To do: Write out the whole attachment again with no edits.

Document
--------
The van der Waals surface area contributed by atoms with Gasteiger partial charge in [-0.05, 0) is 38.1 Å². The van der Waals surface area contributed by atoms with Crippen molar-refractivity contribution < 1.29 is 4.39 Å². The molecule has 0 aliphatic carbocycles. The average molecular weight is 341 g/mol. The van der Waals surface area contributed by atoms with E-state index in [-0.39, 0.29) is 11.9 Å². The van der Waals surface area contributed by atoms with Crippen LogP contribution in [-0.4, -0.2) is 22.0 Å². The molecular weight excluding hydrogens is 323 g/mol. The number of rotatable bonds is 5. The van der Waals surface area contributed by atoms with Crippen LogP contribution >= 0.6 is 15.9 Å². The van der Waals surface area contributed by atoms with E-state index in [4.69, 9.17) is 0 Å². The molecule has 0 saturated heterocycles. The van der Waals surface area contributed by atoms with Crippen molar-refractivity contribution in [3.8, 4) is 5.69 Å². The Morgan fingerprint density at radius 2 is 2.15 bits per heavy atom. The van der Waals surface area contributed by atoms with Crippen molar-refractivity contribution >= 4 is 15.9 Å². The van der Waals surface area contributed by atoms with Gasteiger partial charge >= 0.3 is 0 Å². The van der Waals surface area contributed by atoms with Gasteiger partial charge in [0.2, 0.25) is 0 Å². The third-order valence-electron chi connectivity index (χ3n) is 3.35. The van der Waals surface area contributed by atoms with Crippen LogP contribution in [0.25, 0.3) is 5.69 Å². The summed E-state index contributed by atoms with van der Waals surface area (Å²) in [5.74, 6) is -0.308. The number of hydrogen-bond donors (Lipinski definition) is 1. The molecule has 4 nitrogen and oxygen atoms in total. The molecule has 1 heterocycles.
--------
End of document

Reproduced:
The van der Waals surface area contributed by atoms with Gasteiger partial charge in [-0.05, 0) is 38.1 Å². The van der Waals surface area contributed by atoms with Crippen molar-refractivity contribution < 1.29 is 4.39 Å². The molecule has 0 aliphatic carbocycles. The average molecular weight is 341 g/mol. The van der Waals surface area contributed by atoms with E-state index in [-0.39, 0.29) is 11.9 Å². The van der Waals surface area contributed by atoms with Crippen LogP contribution in [-0.4, -0.2) is 22.0 Å². The molecular weight excluding hydrogens is 323 g/mol. The number of rotatable bonds is 5. The van der Waals surface area contributed by atoms with Crippen LogP contribution >= 0.6 is 15.9 Å². The van der Waals surface area contributed by atoms with E-state index in [4.69, 9.17) is 0 Å². The molecule has 0 saturated heterocycles. The van der Waals surface area contributed by atoms with Crippen molar-refractivity contribution in [3.8, 4) is 5.69 Å². The Morgan fingerprint density at radius 2 is 2.15 bits per heavy atom. The van der Waals surface area contributed by atoms with Crippen molar-refractivity contribution >= 4 is 15.9 Å². The van der Waals surface area contributed by atoms with Gasteiger partial charge >= 0.3 is 0 Å². The van der Waals surface area contributed by atoms with Gasteiger partial charge in [0.2, 0.25) is 0 Å². The third-order valence-electron chi connectivity index (χ3n) is 3.35. The van der Waals surface area contributed by atoms with Crippen LogP contribution in [0.25, 0.3) is 5.69 Å². The summed E-state index contributed by atoms with van der Waals surface area (Å²) in [5.74, 6) is -0.308. The number of hydrogen-bond donors (Lipinski definition) is 1. The molecule has 4 nitrogen and oxygen atoms in total. The molecule has 1 heterocycles.